Turkey looks to learn from Egyptian experience in expat voting

June 04, 2012, Monday/ 15:19:00

A top Egyptian diplomat in Ankara announced on Monday that the Turkish Supreme Election Board (YSK) has shown interest in learning from the experience of Egypt in allowing its citizens residing overseas to vote in national elections.

Speaking at a workshop organized by the Ankara-based Center for Middle Eastern Strategic Studies (ORSAM), Egyptian Ambassador Abderahman Salaheldin said, “I'm happy to report that Turkey's election commission has shown an interest in learning about our experience very much like our political parties have come to Turkey to learn about Turkey's political experience.”

Parliament adopted a bill in May to allow Turkish citizens residing abroad to cast their votes in Turkish elections from their host countries for the first time. The bill amended the Law on the Fundamental Provisions of Elections and the Law on Voter Lists.

The Justice and Development Party (AK Party), which has long pushed for this change, proposed the bill. Parliament changed the law in 2008 to allow expat voters to cast their votes at ballot boxes set up at customs checkpoints, but a bill to allow them to vote by mail without leaving their country of residence was overturned by the Constitutional Court based on the principle of protecting confidentiality when voting. The revised version of the law took into account the high court's ruling.

It is estimated that there are about 2.5 million Turkish voters living abroad. The YSK had not applied the government's reforms making it easier for Turkish expats to vote in their host countries before the 2011 general elections, claiming that more legislative changes were needed. The law adopted last month addressed the inadequacies.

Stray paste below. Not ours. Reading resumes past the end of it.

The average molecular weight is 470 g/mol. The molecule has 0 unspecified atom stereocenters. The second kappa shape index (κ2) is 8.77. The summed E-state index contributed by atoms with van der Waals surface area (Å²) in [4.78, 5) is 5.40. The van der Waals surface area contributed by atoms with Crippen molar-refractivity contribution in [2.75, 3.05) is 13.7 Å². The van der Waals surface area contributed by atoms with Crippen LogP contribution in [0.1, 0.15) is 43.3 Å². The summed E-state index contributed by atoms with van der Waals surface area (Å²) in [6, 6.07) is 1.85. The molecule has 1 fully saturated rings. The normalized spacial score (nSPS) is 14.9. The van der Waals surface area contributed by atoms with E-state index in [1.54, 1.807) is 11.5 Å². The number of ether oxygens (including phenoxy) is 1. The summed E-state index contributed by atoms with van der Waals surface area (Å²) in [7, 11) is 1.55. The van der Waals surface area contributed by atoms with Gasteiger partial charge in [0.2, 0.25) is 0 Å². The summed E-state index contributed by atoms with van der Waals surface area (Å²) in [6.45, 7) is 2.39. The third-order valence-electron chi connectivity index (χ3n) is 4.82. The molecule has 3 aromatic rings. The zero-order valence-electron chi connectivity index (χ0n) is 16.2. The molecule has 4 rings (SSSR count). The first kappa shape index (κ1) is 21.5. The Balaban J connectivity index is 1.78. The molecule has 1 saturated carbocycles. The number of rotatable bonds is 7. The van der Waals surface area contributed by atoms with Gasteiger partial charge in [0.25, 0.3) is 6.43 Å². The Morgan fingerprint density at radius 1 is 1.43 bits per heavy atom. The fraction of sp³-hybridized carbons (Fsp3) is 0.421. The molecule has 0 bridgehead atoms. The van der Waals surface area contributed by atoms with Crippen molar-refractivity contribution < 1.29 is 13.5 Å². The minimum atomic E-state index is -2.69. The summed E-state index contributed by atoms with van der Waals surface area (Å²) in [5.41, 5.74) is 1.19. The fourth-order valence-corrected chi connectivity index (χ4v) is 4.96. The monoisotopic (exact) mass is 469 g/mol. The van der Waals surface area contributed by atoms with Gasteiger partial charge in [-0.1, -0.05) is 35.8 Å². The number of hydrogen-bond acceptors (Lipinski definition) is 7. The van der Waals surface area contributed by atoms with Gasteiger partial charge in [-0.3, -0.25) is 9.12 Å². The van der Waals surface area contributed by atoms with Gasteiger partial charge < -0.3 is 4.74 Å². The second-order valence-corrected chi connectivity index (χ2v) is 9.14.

Yaşar Yakış, the founding member of the ruling AK Party and a former foreign minister, said he welcomed the YSK's interest in the experience of Egypt, stressing that the Egyptian democratic experience goes further back than the Turkish one. He said Egyptian political parties can also learn from the Turkish experience, especially in the transition from an overtly religious style of politics to a secular one.

Having served as a former ambassador to Egypt in the past, Yakış lamented the fact that Turkey and Egypt do not know each other sufficiently.

The Egyptian ambassador underlined that Turkey and Egypt have followed a similar foreign policy in the region, pursuing peace in the Middle East. “Most importantly, they resemble each other in the way both countries think of themselves as bridges between continents, different people and different civilizations. Working together, we can serve better in bridging civilizations,” he vowed.

Stressing that both Turkey and Egypt are strategic partners in the region and beyond, the Egyptian envoy said the recently established roll-on/roll-off ferry (Ro-Ro) link between the port of Mersin and Port Said in Egypt will change everything. “This is a strategic change in transportation routes in the region that can serve later on in cementing ties between Turkey and Egypt as well as bridging the two continents. Europe can channel trade through this route to the Gulf region. We are looking to the logistics industries to help make use of this new link,” he explained.

Salaheldin also drew attention to the fact that trade between Turkey and Egypt has increased 35 percent, even during the turmoil in Egypt, saying that this shows potential for bilateral relations.

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